With our current California heat wave, I decided to grill pork steaks – pork shoulder steaks to be exact as they’re much more flavorful and fattier than the typical thin, dry loin chop used for Vietnamese grilled pork. Someone recently requested that I post a recipe for the grilled pork that Vietnamese restaurants often prepare and serve with rice plates and the like. I have a running list of recipe requests but moved that one up to the top of my priority list. Maybe it’s because I was trying to bridge eating out for a week with cooking at home? Or was the weather dictating my cooking? Probably a bit of each so I set to the kitchen yesterday afternoon.

Replicating Vietnamese Restaurant Food
Restaurant food is not the same as home cooking. Restaurant food is generally a lot sweeter and saltier than homemade food. The reason? The bolder flavors get customers to drink and eat more it’s a Pavlovian thing. People also love to indulge in big flavors when they go out, so it’s a push and pull dynamic with restaurant dining.

With regard to Vietnamese restaurant cooking, there’s usually a smidgen of MSG added to food for good measure. I don’t use MSG (real or fake MSG), but I decided to go heavy on the seasonings in this pork marinade. Also, as mentioned above, I used succulent pork shoulder instead of dryish pork chop – which most Vietnamese restaurants use to my dismay. And, I grilled the pork over an open flame for nice charring and flavor. Lost of Vietnamese restaurants broil and the flavor is rather flat. Soy sauce adds color here, and if you use dark (black/thick) soy sauce (called hac xi dau in Vietnamese), the meat will take on a mahogany cast.

As I sliced the juicy fragrant pork, we had to sample a few pieces to ensure doneness. Rory looked at me and said, “No matter where we eat, the best food is at home.”

If you’re unsure about using lemongrass, be sure to check the Lemongrass 101 article for tips.


Broiled Pork Chop with Apples and Potato Wedges

For the pork chops, preheat the broiler on high heat. Pat dry the pork chops with paper towels. Broil on one side for about 10 minutes.

Meanwhile, rinse, core and thinly slice the apple. Cook apple slices in butter and honey for about 3 minutes. Remove pork chops from broiler. Turn pork chops. Divide apple mixture among pork chops.

Heat the sunflower oil in the pan. Add bread crumbs, mustard, salt, pepper and parsley and sauté about 3 minutes. Sprinkle breadcrumbs evenly over the chops. Broil 10 minutes longer or until pork chops are cooked.

For the potato wedges, rinse the potatoes, peel and cut into wedges. Cook for about 10 minutes in lightly salted water. Drain and pat dry with paper towels and toss with oil and sprinkle with paprika. Place in single layer on baking sheet. Bake in preheated 220°C (approximately 425°F) oven for about 20 minutes until golden brown. Sprinkle with salt and serve with the chops.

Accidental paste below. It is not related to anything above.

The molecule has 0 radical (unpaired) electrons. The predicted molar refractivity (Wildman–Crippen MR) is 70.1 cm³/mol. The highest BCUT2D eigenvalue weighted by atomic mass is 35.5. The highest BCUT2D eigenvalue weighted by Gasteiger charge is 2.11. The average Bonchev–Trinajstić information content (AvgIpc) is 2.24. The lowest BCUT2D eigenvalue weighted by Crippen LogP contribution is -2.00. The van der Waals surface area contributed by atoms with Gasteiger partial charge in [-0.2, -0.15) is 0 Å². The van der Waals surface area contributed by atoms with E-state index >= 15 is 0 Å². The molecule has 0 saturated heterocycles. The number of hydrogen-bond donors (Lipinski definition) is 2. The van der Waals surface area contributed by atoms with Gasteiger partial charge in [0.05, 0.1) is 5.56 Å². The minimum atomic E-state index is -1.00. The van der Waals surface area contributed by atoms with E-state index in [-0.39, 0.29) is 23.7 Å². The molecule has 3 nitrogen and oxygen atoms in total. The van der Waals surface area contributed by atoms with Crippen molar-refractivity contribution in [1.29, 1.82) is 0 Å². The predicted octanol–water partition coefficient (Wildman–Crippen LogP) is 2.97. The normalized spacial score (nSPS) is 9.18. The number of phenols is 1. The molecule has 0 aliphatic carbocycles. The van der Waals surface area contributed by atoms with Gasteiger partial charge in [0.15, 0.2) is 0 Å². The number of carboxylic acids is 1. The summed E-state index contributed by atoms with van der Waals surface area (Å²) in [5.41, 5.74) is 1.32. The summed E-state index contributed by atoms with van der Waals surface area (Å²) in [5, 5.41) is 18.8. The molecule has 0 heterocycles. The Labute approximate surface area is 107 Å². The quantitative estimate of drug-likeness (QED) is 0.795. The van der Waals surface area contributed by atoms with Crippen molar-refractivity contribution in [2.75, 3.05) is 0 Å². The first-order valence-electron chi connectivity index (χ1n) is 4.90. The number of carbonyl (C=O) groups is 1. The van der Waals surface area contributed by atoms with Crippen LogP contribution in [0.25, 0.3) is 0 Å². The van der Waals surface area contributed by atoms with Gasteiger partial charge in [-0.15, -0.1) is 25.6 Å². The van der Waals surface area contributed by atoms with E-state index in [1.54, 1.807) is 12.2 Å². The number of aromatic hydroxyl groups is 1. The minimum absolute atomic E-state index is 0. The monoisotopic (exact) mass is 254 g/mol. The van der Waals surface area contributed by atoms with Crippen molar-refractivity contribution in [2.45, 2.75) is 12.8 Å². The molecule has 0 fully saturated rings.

Perfect Thick Cut Pork Chops

Juicy thick cut pork chops are simple to prepare and the result can rival any traditional beef steak. Learn how to make the perfect thick cut pork chops with this simple method.

Sign in and save recipe to your profile.

Juicy thick cut pork chops are simple to prepare and the result can rival any traditional beef steak. Learn how to make the perfect thick cut pork chops with this simple method.

Juicy thick cut pork chops are simple to prepare and the result can rival any traditional beef steak. I’m not even kidding! And they are way cheaper to buy too. I call them my secret weapon when it comes to feeding a crowd on a special occasion.

Making a perfect pork chop is completely easy. If you haven’t had a thick cut pork chop before, well, prepare to fall in love with pork chops. Those thin, flimsy chops you see all over the grocery store dry out easily and lack the complete flavor pork chops have to offer.

You can buy a thick cut chop at almost any grocery, but you’ll probably have to ask for it. Just head on over to the meat counter and ask for a 1 1/2 to 2 inch thick cut pork chop. If you’ve got a good butcher, they will probably smile at your request. Keeping the bone-in helps retain both flavor and moisture, and cutting it thick practically ensures a juicy result.

Have a smoker? I also have a post detailing How to Smoke A Thick Cut Pork Chop that you should check out. Smokers are an amazing way to cook almost any meat. If you don’t already have a smoker, you should seriously consider getting one.

Watch the video below where Rachel will walk you through every step of this recipe. Sometimes it helps to have a visual, and we’ve always got you covered with our cooking show. You can find the complete collection of recipes on YouTube, Facebook Watch, or our Facebook Page, or right here on our website with their corresponding recipes.


Thick Cut Bone-In Pork Chop Recipe

Ever wonder how to prepare those big pork chops with the bone in without drying it out or using your oven?